For Love Of Community Cats

Feral Tabby Cat Face

After what felt like a very long weekend, my beloved feral Charlie cat is back outside sporting an ear tip and, although it’s not visible to anyone, that all-important microchip. His date at the spay/neuter clinic was long overdue, and getting him there took help from many friends. Sometimes it takes a village, or a community of people who care, to help our feral friends.

Charlie’s a gentle soul and very smart. He eluded my traps many times. But this weekend, we had lots of help. A friend borrowed a drop trap from one of her friends. And when another friend tried to help me trap him with no luck, she came to Charlie’s patch of woods and pulled the string on the trap to close it while he was inside. Yet another friend drove him to his early morning appointment at the spay/neuter clinic because, night person that I am, I was afraid I wouldn’t wake up on time.

He could have gone to a closer clinic. But a fourth friend runs the one I chose. I trust her and the vet who does her surgeries to take good care of the cats while they’re at the clinic. Besides, although she hadn’t met him until Sunday, she is part of Charlie’s community.

Community Cats ‘Belong’ To All Of Us
Years ago, free-roaming cats were called strays. People thought of them as homeless, and they were pretty much left to their own devices unless they were lucky enough to come across a kind human who was willing to give them daily meals.

But a lot has changed in the last 10 years or so. Now we trap/neuter/return because we know that’s the most effective and humane solution to the feral cat “problem.” And we no longer think of free-roaming cats as homeless. We realize they have homes in the woods behind our own homes, in shopping center parking lots and in the alleys of our cities.

​​Something else that has changed is the way we care for them. While just one person may feed a free-roaming cat or an entire colony, we’ve come to realize that they “belong” to the entire community, and it’s the entire community’s responsibility to keep an eye on them to make sure they’re safe, healthy and not being a nuisance.

Although no one can touch Charlie, my neighbors let me know when he shows up on their patios. When I didn’t see him for days, they helped me look for him. He is truly a community cat. ​People love him and watch for him, although they can’t get near him.

We have other trapped/neutered/returned community cats in this neighborhood, too. Neighbors let them use their patios for their cold weather shelters and feeding stations.​ They see them as a group responsibility.

Advocating For Community Cats
It took a couple of years for our neighbors to accept our free-roaming cats as part of the community. They thought all cats belong inside. They were concerned about our cats in the winter, although they have heavily insulated cold weather shelters. They said the cats annoyed their dogs when they were going for walks. And most of all, they worried that there would be more kittens, or that the cats would attract more cats.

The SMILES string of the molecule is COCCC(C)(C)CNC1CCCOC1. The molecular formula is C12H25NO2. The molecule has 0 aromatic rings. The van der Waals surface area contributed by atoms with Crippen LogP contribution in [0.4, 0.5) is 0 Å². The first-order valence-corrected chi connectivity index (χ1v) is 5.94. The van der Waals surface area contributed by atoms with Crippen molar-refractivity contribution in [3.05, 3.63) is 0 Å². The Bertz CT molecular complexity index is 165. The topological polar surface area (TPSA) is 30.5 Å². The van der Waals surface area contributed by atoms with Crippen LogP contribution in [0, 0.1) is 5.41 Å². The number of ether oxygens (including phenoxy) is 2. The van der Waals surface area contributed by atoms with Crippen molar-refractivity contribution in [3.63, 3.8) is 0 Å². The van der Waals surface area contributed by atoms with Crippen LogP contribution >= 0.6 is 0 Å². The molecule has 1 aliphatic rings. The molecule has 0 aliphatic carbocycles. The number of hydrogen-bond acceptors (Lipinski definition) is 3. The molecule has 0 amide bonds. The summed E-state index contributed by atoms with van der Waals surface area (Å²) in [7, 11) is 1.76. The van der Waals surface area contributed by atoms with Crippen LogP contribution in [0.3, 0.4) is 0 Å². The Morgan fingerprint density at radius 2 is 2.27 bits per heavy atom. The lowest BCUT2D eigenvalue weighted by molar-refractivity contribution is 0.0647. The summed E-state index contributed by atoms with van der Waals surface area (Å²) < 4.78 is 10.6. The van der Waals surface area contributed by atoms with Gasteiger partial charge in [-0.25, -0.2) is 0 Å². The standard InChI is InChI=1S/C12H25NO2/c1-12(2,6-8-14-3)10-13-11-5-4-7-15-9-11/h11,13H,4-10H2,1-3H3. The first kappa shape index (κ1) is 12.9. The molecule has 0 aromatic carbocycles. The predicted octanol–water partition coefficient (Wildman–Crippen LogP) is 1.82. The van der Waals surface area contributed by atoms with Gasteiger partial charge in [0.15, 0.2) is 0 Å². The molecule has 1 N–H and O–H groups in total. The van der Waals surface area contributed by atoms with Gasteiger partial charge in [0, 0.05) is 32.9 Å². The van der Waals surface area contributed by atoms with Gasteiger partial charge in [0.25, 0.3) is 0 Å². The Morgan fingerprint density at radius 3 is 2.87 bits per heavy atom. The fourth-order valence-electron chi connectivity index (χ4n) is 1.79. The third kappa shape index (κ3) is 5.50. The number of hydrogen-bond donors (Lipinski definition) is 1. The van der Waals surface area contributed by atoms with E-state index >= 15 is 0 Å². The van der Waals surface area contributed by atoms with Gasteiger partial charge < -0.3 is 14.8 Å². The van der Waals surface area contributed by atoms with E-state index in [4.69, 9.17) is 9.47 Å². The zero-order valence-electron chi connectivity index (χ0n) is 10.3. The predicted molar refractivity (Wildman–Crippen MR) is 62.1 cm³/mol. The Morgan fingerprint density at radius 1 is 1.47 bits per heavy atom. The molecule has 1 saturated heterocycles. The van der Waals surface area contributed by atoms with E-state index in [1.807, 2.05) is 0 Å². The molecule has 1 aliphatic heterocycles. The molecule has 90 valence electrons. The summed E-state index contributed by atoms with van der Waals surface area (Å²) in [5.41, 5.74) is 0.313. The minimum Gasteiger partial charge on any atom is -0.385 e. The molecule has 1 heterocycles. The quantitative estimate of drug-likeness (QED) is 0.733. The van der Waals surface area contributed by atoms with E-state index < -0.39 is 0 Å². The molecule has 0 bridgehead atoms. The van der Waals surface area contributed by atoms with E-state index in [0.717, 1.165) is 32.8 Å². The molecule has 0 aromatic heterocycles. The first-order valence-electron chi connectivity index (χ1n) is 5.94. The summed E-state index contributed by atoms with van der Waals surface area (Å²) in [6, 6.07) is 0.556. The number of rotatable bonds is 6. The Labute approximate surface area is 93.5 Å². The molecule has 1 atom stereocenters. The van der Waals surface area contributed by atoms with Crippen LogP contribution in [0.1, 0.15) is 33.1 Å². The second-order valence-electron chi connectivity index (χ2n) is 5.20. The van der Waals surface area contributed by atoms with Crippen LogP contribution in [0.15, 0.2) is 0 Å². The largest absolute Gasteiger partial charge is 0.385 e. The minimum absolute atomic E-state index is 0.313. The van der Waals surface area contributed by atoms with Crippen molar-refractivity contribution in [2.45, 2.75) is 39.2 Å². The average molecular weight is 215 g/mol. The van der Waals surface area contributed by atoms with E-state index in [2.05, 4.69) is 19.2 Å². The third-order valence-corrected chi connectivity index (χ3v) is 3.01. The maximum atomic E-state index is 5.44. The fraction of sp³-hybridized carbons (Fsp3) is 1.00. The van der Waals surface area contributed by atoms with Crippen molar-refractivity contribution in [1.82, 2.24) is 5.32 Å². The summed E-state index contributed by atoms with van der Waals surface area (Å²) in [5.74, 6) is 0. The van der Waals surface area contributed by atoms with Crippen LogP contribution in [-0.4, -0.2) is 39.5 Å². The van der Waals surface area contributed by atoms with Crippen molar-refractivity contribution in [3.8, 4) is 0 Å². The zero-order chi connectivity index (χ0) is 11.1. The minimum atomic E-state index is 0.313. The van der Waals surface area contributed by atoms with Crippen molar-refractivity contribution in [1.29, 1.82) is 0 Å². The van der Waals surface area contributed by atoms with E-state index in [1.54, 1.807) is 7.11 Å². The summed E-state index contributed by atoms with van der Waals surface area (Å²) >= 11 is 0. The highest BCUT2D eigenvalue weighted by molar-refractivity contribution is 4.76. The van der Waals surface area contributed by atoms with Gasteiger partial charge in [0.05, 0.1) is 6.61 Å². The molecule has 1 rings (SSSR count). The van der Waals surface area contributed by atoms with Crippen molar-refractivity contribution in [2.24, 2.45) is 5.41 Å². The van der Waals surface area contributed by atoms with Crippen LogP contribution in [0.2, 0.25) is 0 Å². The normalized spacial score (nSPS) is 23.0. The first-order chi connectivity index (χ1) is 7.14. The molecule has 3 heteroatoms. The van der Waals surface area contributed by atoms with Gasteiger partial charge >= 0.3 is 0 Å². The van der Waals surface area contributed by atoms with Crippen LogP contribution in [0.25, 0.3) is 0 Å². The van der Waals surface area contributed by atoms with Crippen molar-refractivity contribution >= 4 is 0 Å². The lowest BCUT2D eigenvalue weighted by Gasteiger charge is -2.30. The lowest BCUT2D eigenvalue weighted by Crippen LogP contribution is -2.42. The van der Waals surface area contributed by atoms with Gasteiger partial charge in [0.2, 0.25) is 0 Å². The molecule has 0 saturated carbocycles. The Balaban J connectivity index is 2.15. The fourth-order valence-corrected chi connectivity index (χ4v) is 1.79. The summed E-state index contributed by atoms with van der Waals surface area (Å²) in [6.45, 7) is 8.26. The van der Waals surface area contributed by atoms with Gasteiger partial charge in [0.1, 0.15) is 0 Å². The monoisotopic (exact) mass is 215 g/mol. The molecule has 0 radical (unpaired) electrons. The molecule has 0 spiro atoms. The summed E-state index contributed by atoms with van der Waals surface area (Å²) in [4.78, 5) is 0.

In the end, it was time and the cats themselves that won them over. ​But these are some of the myths and objections we overcame before they came to see the cats as theirs as well as ours.
Myth: Cats belong inside. 
Fact: Not all cats can live successfully indoors. And feral cats belong outside. They’re afraid of humans and live their lives in constant fear indoors in close proximity to people. Would you force a raccoon or squirrel to live indoors? Then why would you want to do that to a wild cat?
Myth: The cats’ food will attract more cats, rodents and other animals.
Fact: ​​​ A stable colony of trapped/neutered/returned cats generally runs off other cats, so newcomers will not be welcome at the cats’ feeding station. The other animals, like raccoons, are there anyway. The cats’ food won’t attract more. And about those rodents. Cats eat rodents!
Myth: If you relocate the cats to homes or barns, everyone will be happy.
Fact: When one group of cats vacates a food source, another group comes. Relocation rarely works and hardly ever creates a cat-free zone forever.
 The cats will kill all the birds.
Most cats are specialists and like to hunt for either mice or birds. Most prefer mice because they’re better suited to the cat’s stalk/watch/pounce hunting style.​​​​
Objection: They’ll fight all night and keep us awake.
Most cats hate to fight and will avoid a physical confrontation at all costs. And neutered cats rarely fight.
Objection: They’ll use our flower beds as litter boxes and sit on our cars.
Fact: True, but scent and electronic deterrents can discourage them from doing both. ​​​​While our community cats and neighbors were getting used to each other, we used many scent and electronic deterrents!

Do you advocate for community cats? Here are more talking points. And here’s some information on what to do if you find a cat outside.

All’s Well That Ends Well
Like most cats, Charlie lives very much in the present, and his long weekend is now but a distant memory. He met me at the beginning of the path leading to his feeding station today, and we walked together into the woods. Then I sat with him while he ate. I love my time with him in the woods. Although I can’t touch him, we’re close friends, and the few minutes we spend together each day are very special for both of us.

Today’s Recommendation
This is my favorite outdoor cat deterrent.

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